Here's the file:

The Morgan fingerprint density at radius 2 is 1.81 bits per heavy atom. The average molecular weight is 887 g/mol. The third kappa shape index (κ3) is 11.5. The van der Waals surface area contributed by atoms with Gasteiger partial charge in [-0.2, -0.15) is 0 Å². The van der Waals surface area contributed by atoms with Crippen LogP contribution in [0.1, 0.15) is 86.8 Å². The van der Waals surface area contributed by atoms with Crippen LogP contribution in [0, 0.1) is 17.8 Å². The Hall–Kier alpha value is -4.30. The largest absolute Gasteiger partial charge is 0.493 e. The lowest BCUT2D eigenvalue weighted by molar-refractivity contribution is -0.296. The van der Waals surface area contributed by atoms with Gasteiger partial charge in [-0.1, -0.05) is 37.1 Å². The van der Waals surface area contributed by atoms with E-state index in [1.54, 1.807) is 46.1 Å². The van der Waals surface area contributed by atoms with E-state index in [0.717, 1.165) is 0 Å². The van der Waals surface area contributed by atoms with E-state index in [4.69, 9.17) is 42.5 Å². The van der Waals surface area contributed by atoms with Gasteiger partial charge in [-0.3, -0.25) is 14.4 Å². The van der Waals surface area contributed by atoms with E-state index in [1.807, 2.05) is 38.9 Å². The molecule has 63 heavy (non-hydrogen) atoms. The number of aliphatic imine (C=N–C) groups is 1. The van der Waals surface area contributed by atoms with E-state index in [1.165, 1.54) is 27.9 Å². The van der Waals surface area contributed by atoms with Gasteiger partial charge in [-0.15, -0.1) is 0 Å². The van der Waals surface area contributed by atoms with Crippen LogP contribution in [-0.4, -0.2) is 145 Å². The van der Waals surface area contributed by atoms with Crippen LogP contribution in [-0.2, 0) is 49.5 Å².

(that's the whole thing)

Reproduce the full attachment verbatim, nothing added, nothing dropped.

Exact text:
The Morgan fingerprint density at radius 2 is 1.81 bits per heavy atom. The average molecular weight is 887 g/mol. The third kappa shape index (κ3) is 11.5. The van der Waals surface area contributed by atoms with Gasteiger partial charge in [-0.2, -0.15) is 0 Å². The van der Waals surface area contributed by atoms with Crippen LogP contribution in [0.1, 0.15) is 86.8 Å². The van der Waals surface area contributed by atoms with Crippen LogP contribution in [0, 0.1) is 17.8 Å². The Hall–Kier alpha value is -4.30. The largest absolute Gasteiger partial charge is 0.493 e. The lowest BCUT2D eigenvalue weighted by molar-refractivity contribution is -0.296. The van der Waals surface area contributed by atoms with Gasteiger partial charge in [-0.1, -0.05) is 37.1 Å². The van der Waals surface area contributed by atoms with E-state index in [1.54, 1.807) is 46.1 Å². The van der Waals surface area contributed by atoms with E-state index in [0.717, 1.165) is 0 Å². The van der Waals surface area contributed by atoms with E-state index in [4.69, 9.17) is 42.5 Å². The van der Waals surface area contributed by atoms with Gasteiger partial charge in [-0.3, -0.25) is 14.4 Å². The van der Waals surface area contributed by atoms with E-state index in [1.807, 2.05) is 38.9 Å². The molecule has 63 heavy (non-hydrogen) atoms. The number of aliphatic imine (C=N–C) groups is 1. The van der Waals surface area contributed by atoms with E-state index in [1.165, 1.54) is 27.9 Å². The van der Waals surface area contributed by atoms with Gasteiger partial charge in [-0.15, -0.1) is 0 Å². The van der Waals surface area contributed by atoms with Crippen LogP contribution in [-0.4, -0.2) is 145 Å². The van der Waals surface area contributed by atoms with Crippen LogP contribution in [-0.2, 0) is 49.5 Å².